Finnish customs has a long experience in collecting statistics on trade in goods of Finland. International trade statistics provide information on trade in goods between Finland and other member states of the European Union as well as with third countries; i.e. internal and external trade.
Customs, as the sole operator, offers detailed official statistical information on exports and imports of Finnish goods. This year marks the 130th anniversary of the creation of customs statistics.
Customs statistics are part of the monitoring of Finland’s economic situation and the data produced by customs statistics are used as a basis when compiling several other statistics as well as for economic forecasts. The statistics are accessible to everyone on the Customs website and in the Uljas statistics database and they offer various data, for example for research institutes and companies.
– The total values of imports and exports are very important figures that describe the economic development of Finland. Another important piece of information is knowing which countries Finland trades with and how much. More detailed information is also required regarding imported and exported goods. This information is particularly required by companies that engage in international trade, explains director of statistics Olli-Pekka Penttilä.
Figures in Customs Statistical Data are based on exported and imported goods for which companies submit declarations to Customs. Traditional paper forms have already been replaced by electronic declarations. The electronic declaration, which has revolutionized the compilation of statistics, is 50 years old this year. An important advantage for customs statistics is the possibility of direct access to customs clearance data as well as the possibility of assigning the information to be collected in customs declarations.
The need for reliable information was already great more than a hundred years ago – this is still saved
Already under Swedish rule, the state wanted detailed information on the revenue it received from customs clearance and the amount of imported and exported goods. The national trade balance, ie the difference between import and export, was calculated from the material of the customs service. Finnish Customs was given the same task when it was established two hundred years later in the Grand Duchy of Finland. As an aid to decision-making and to the business world, more detailed information was desired, that is to say “complete and reliable trade statistics”. In October 1891, the Senate decided that a Bureau of Customs Statistics would be established, and the bureau began operations in early 1892. Its task was to calculate import and export statistics as well as publish them. The collection of statistics by Customs is considered to have started there.
– The importance of statistics has not diminished for more than a hundred years. On the contrary, customs statistics play an important role as an official source of information, as a precursor to national accounting and as a basis for trade policy. We always work to produce high-quality statistics on Finnish exports and imports and ensure that we provide correct and reliable data, which can be used to make decisions that are in Finland’s best interest, says Penttilä.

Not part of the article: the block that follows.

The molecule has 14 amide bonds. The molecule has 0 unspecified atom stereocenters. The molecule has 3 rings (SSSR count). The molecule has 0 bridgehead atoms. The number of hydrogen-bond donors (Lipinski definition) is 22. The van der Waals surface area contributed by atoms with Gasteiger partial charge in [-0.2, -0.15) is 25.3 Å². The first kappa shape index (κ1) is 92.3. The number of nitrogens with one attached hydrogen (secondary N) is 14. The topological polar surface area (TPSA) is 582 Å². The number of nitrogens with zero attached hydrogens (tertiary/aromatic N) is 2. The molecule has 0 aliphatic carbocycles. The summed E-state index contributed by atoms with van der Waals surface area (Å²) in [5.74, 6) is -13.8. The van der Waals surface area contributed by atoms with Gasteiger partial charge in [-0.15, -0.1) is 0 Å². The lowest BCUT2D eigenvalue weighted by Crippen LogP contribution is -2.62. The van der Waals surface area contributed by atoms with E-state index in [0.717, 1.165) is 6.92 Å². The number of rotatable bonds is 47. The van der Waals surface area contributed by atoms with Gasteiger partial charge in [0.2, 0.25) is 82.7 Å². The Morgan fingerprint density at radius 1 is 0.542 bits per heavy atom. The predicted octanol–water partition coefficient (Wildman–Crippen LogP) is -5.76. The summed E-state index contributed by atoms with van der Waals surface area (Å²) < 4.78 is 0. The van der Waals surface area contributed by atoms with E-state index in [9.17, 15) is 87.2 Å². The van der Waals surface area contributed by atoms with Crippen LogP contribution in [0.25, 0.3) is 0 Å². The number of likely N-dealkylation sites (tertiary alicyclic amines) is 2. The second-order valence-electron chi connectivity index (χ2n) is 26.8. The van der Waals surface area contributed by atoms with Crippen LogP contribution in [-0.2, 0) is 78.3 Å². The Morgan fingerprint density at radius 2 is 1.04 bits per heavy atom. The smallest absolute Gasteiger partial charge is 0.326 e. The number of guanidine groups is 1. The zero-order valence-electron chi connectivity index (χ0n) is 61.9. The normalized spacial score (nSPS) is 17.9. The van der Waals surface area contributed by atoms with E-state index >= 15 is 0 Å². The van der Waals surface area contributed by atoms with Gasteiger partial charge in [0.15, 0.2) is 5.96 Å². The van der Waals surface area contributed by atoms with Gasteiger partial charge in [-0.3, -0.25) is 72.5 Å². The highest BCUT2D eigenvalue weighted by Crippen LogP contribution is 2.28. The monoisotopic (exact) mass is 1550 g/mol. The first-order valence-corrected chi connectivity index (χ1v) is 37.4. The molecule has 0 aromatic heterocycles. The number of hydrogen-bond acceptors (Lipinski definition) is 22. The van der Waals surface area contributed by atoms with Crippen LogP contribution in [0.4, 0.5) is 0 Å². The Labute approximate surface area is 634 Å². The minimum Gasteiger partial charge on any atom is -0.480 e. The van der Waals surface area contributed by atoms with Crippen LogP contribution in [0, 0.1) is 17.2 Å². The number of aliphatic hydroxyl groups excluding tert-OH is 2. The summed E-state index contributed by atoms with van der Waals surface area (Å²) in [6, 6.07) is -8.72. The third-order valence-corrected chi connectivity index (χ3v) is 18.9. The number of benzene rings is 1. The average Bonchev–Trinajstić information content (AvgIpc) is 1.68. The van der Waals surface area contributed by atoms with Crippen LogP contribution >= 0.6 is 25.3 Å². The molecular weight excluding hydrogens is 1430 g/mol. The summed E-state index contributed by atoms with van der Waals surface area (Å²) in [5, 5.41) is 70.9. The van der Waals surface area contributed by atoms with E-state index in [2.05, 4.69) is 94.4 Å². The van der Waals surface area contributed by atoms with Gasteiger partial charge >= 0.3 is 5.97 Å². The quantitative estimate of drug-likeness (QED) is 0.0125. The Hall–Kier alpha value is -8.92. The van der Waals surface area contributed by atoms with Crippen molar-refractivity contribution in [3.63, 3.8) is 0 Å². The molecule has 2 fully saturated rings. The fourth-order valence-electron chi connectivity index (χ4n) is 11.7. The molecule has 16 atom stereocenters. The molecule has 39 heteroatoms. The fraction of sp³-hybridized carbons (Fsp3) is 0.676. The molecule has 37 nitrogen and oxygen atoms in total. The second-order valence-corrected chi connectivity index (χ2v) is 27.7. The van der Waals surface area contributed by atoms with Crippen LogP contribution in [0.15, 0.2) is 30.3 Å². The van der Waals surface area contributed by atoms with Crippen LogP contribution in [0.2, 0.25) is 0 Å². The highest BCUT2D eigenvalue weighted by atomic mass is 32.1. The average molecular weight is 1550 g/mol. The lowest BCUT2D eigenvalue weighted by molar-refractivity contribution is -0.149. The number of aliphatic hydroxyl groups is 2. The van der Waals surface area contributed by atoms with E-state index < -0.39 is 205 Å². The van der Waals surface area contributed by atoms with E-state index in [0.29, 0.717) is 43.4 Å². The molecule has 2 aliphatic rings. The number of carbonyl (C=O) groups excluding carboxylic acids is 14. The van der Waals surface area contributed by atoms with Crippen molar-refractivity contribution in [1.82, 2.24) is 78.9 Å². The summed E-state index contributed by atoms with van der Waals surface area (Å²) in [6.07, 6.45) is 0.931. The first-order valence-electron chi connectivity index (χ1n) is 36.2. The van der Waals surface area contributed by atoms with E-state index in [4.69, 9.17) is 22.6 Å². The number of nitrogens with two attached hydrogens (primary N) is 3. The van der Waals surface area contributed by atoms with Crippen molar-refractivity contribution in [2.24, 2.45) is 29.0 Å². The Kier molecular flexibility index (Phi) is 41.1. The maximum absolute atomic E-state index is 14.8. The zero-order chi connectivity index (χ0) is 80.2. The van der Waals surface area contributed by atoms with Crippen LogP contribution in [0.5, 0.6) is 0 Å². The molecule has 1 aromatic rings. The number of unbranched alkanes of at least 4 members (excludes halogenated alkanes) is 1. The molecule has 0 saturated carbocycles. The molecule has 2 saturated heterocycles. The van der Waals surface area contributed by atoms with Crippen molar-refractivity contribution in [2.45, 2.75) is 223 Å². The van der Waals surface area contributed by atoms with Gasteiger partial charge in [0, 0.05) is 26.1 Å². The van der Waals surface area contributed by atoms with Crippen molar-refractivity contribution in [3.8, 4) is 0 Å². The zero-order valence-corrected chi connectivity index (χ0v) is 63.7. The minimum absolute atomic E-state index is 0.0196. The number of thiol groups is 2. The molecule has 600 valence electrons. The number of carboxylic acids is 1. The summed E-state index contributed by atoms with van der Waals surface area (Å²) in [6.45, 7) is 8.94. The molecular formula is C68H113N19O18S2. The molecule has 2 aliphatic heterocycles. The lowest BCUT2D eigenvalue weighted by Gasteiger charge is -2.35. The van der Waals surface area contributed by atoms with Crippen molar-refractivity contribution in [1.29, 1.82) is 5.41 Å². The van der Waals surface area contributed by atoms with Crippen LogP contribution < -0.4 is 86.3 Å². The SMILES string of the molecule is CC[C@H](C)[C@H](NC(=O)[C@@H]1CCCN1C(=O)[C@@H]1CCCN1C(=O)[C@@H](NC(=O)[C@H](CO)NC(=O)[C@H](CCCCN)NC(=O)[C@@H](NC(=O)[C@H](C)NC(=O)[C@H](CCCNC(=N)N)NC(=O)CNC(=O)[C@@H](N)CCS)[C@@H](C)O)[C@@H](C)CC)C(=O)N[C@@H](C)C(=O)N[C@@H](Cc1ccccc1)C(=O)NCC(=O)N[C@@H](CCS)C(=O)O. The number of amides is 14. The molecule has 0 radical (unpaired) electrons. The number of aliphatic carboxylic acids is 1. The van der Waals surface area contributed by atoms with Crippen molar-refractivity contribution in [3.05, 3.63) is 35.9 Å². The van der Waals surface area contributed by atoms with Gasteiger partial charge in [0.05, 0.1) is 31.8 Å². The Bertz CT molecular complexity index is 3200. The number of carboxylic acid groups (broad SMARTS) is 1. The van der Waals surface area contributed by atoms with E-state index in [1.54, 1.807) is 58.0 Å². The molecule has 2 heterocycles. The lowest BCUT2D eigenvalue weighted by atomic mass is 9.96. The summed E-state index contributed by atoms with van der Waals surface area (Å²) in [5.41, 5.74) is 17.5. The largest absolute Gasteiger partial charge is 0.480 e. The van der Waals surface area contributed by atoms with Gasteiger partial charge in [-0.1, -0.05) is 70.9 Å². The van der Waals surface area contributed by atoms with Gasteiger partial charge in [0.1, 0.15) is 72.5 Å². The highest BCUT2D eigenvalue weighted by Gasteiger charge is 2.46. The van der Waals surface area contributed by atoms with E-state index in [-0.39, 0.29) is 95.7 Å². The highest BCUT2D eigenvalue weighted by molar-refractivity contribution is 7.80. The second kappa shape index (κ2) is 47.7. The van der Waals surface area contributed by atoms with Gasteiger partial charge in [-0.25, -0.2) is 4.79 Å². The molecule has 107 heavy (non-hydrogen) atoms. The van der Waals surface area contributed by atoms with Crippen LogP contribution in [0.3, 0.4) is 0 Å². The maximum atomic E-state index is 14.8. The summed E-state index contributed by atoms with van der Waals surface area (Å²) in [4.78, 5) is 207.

Today, customs statistics produce various statistical data and surveys on topics related to international trade.
– Statistics show, for example, rapid changes in demand or national disruptions, for example, Covid-19 masks and vaccines are currently shown as spikes in import statistics. Structural changes in the Finnish export industry are also clearly evident in the statistics produced by customs, Penttilä continues.
Correspondence with statistics from other EU countries
The legislation guides EU internal and external trade statistics on international trade. This ensures that the statistics are based on strictly defined standards which are applied equally in all EU Member States. Statistical data on trade with third countries are obtained from customs clearance systems. Statistical data on trade between EU Member States is collected through a separate procedure called the Intrastat system. Domestic and foreign trade statistical data are published as a single international trade statistics.
The share of Finnish customs in the total data volume of Finnish EU statistics is 43%, which means that customs is the second largest statistical authority in Finland. Customs statistics are compiled by 22 employees and produce annually, among other things, 24 preliminary and monthly statistics, four statistics on business size categories, two provincial statistics as well as statistics on the type of business published once a year . The international trade indices are published at the same time as the monthly statistics. Among logistics statistics, details of transport statistics, transit transport and border traffic are published monthly in the Uljas statistics database. In addition to statistics, Customs Statistics produces different surveys, such as an annual re-export survey as well as international trade surveys of major trading partner countries by country and country category.
To mark the anniversary of customs statistics, a celebratory event will be organized later this year. The statistics are also widely disseminated on the social networks of Finnish Customs and interesting statistical events from several decades are presented there.
Source: Finnish Customs